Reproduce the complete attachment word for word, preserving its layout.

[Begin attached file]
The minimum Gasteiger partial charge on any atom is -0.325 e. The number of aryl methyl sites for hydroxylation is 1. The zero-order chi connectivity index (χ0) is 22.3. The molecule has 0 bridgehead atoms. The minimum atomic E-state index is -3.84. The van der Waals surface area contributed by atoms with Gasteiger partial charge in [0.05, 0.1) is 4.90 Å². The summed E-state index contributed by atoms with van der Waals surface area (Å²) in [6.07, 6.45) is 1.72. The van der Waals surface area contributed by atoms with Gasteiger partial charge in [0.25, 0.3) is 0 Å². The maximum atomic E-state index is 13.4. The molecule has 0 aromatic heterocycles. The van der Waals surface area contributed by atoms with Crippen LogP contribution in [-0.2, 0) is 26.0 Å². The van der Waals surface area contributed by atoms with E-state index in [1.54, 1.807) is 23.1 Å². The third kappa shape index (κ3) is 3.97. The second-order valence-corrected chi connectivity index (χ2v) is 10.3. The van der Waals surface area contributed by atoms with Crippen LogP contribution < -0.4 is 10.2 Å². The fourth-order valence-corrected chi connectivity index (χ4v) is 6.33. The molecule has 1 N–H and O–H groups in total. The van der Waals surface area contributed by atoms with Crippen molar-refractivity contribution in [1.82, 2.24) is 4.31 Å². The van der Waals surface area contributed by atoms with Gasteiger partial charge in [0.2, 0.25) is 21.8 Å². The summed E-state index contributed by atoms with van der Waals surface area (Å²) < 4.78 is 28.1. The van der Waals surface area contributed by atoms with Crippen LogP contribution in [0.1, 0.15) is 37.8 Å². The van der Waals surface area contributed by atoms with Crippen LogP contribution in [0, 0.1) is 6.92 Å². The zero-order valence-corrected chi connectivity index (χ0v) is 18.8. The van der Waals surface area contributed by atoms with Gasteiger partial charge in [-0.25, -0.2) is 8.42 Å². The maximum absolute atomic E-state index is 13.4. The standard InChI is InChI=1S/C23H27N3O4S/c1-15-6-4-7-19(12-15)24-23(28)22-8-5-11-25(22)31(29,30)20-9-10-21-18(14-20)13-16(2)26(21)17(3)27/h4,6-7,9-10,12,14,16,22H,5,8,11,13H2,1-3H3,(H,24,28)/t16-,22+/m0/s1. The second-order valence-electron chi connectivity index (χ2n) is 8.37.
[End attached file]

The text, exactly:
The minimum Gasteiger partial charge on any atom is -0.325 e. The number of aryl methyl sites for hydroxylation is 1. The zero-order chi connectivity index (χ0) is 22.3. The molecule has 0 bridgehead atoms. The minimum atomic E-state index is -3.84. The van der Waals surface area contributed by atoms with Gasteiger partial charge in [0.05, 0.1) is 4.90 Å². The summed E-state index contributed by atoms with van der Waals surface area (Å²) in [6.07, 6.45) is 1.72. The van der Waals surface area contributed by atoms with Gasteiger partial charge in [0.25, 0.3) is 0 Å². The maximum atomic E-state index is 13.4. The molecule has 0 aromatic heterocycles. The van der Waals surface area contributed by atoms with Crippen LogP contribution in [-0.2, 0) is 26.0 Å². The van der Waals surface area contributed by atoms with E-state index in [1.54, 1.807) is 23.1 Å². The third kappa shape index (κ3) is 3.97. The second-order valence-corrected chi connectivity index (χ2v) is 10.3. The van der Waals surface area contributed by atoms with Crippen LogP contribution < -0.4 is 10.2 Å². The fourth-order valence-corrected chi connectivity index (χ4v) is 6.33. The molecule has 1 N–H and O–H groups in total. The van der Waals surface area contributed by atoms with Crippen molar-refractivity contribution in [1.82, 2.24) is 4.31 Å². The van der Waals surface area contributed by atoms with Gasteiger partial charge in [0.2, 0.25) is 21.8 Å². The summed E-state index contributed by atoms with van der Waals surface area (Å²) < 4.78 is 28.1. The van der Waals surface area contributed by atoms with Crippen LogP contribution in [0.1, 0.15) is 37.8 Å². The van der Waals surface area contributed by atoms with Crippen LogP contribution in [0, 0.1) is 6.92 Å². The zero-order valence-corrected chi connectivity index (χ0v) is 18.8. The van der Waals surface area contributed by atoms with Gasteiger partial charge in [-0.25, -0.2) is 8.42 Å². The maximum absolute atomic E-state index is 13.4. The standard InChI is InChI=1S/C23H27N3O4S/c1-15-6-4-7-19(12-15)24-23(28)22-8-5-11-25(22)31(29,30)20-9-10-21-18(14-20)13-16(2)26(21)17(3)27/h4,6-7,9-10,12,14,16,22H,5,8,11,13H2,1-3H3,(H,24,28)/t16-,22+/m0/s1. The second-order valence-electron chi connectivity index (χ2n) is 8.37.